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The Chilling Stars

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The Chilling Stars
AuthorHenrik Svensmark and Nigel Calder
Media typePrint (Hardback & Paperback)

The Chilling Stars is a non-fiction book about the possible causes and effects of global climate change by Henrik Svensmark and Nigel Calder. The paperback version was published by Totem Books on March 19, 2003.[1] An updated version titled The Chilling Stars: A New Theory of Climate Change was published in 2007. Svensmark is otherwise known as a Danish physicist and professor, while Calder had worked as a science journalist.

The authors argue that cloud cover changes caused by variations in cosmic rays are a major contributor to global temperature increases, and they state that human influences have been exaggerated.[1]

Contents and background[edit]

This graph depicts several estimates of world temperature variation over the last millennium.

The authors describe a cross-disciplinary theory that takes in elements of cosmology, particle physics, paleo-climatology, and meteorology. They label their concept 'cosmoclimatology', and they attempt to look back through prior climate trends such as the Medieval Warm Period and the Little Ice Age. They detail what they view as a close correlation between the rate of cosmic rays reaching the Earth, which varies based on electromagnetic fluctuation on the Sun's surface, and the Earth's temperature.[1]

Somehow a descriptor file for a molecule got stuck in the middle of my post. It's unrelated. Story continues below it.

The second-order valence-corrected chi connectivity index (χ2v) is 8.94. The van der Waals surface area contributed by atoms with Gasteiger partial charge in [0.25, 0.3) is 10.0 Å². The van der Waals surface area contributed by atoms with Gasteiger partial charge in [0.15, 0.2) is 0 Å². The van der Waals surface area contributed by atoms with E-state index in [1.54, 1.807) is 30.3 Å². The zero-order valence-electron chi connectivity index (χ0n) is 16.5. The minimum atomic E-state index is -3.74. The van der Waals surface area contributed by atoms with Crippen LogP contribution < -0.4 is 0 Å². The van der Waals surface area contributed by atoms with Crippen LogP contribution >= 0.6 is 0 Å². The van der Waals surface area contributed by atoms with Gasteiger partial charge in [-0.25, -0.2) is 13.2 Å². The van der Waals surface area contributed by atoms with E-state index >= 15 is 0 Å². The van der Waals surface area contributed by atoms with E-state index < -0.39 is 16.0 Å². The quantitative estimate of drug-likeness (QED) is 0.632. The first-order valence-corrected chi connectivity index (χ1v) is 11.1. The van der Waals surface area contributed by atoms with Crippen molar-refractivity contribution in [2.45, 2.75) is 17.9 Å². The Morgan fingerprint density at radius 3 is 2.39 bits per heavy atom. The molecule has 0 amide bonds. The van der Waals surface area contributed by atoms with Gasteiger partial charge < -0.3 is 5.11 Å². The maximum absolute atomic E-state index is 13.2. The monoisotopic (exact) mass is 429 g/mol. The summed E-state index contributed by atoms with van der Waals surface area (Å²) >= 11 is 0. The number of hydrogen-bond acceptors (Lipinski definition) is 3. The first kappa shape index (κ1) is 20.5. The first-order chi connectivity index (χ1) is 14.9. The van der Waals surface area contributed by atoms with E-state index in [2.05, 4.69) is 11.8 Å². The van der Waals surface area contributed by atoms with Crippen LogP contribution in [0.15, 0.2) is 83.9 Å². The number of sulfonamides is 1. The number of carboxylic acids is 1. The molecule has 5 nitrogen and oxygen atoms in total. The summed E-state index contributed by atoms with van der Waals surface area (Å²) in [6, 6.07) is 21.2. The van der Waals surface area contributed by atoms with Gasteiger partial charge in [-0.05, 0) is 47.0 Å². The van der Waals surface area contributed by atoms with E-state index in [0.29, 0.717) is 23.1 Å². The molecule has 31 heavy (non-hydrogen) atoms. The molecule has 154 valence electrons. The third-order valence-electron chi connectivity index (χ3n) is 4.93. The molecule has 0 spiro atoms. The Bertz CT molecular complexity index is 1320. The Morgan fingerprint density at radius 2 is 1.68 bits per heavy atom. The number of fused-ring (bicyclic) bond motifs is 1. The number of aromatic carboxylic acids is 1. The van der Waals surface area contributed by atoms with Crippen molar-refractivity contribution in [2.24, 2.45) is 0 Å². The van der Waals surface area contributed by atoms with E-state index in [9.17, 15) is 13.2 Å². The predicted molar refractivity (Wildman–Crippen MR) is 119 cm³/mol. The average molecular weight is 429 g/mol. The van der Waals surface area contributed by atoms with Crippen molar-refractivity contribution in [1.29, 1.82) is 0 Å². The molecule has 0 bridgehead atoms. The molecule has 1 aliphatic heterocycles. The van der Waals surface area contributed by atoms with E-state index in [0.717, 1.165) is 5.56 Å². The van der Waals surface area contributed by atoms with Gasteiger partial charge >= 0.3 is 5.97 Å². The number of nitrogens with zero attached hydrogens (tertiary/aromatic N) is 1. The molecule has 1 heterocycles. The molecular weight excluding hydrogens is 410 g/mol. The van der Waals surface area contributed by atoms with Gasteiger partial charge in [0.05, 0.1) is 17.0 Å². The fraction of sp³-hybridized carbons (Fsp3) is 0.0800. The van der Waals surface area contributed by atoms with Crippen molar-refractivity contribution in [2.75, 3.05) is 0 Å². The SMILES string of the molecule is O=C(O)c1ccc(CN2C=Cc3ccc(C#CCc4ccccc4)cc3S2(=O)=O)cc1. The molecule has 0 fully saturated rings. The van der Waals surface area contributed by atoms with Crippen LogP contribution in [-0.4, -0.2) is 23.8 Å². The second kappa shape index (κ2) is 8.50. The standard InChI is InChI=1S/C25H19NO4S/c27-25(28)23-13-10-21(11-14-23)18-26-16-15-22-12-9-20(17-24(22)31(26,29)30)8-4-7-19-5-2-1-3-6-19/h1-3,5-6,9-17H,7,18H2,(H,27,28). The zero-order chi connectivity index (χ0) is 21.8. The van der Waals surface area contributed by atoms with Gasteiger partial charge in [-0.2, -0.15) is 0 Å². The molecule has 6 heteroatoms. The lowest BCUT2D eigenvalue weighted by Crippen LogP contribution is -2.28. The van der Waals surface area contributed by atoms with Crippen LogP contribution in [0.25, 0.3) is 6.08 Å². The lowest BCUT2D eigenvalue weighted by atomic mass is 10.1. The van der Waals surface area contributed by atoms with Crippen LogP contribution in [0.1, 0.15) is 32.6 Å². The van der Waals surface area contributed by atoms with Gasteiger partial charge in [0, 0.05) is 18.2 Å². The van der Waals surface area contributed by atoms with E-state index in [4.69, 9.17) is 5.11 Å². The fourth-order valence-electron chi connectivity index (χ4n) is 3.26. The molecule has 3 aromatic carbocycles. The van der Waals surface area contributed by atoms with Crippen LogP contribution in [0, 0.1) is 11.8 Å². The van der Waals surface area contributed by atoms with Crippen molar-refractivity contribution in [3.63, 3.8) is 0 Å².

They write how the solar magnetic field grew over twice as strong as before over the 20th century, and they peg this as a primary driver of the approximately 0.6 °C warming over that time. Specifically, they state that fewer cosmic rays cause fewer clouds to form, and thus the climate becomes hotter, given that the individual water droplets that make up clouds collect when cosmic particles turn water into ions.


Henrik Svensmark

The online magazine londonbookreview.com remarked, "For those who believe that the argument about the causes of climate change have been settled may find this a difficult book to read. But those who retain an open mind may find this an interesting read, even if it is only to confirm that the science is far from being settled."[1]

Scientists have generally not found the published work of Svensmark et al. persuasive. For example, Lockwood et al.[2] find that "The cloud-cosmic ray suggestion increasingly fails to match observations". A joint Spanish/Japanese collaboration of solar ray/astrophysics experts found that the change in global cloud cover is closely correlated with El Niño–Southern Oscillation and uncorrelated with solar rays.[3]

See also[edit]


  1. ^ a b c d "The Chilling Stars". London Book Review. September 26, 2007. Retrieved August 26, 2011.
  2. ^ Mike Lockwood (July 2012). "Solar Influence on Global and Regional Climates". Surveys in Geophysics. 33 (3): 503–534. Bibcode:2012SGeo...33..503L. doi:10.1007/s10712-012-9181-3.
  3. ^ Laken, Benjamin; Palle, Enric; Miyahara, Hiroko (2012). "A Decade of the Moderate Resolution Imaging Spectroradiometer: Is a Solar–Cloud Link Detectable?". Journal of Climate. 25 (13): 4430–4440. Bibcode:2012JCli...25.4430L. doi:10.1175/JCLI-D-11-00306.1.

External links[edit]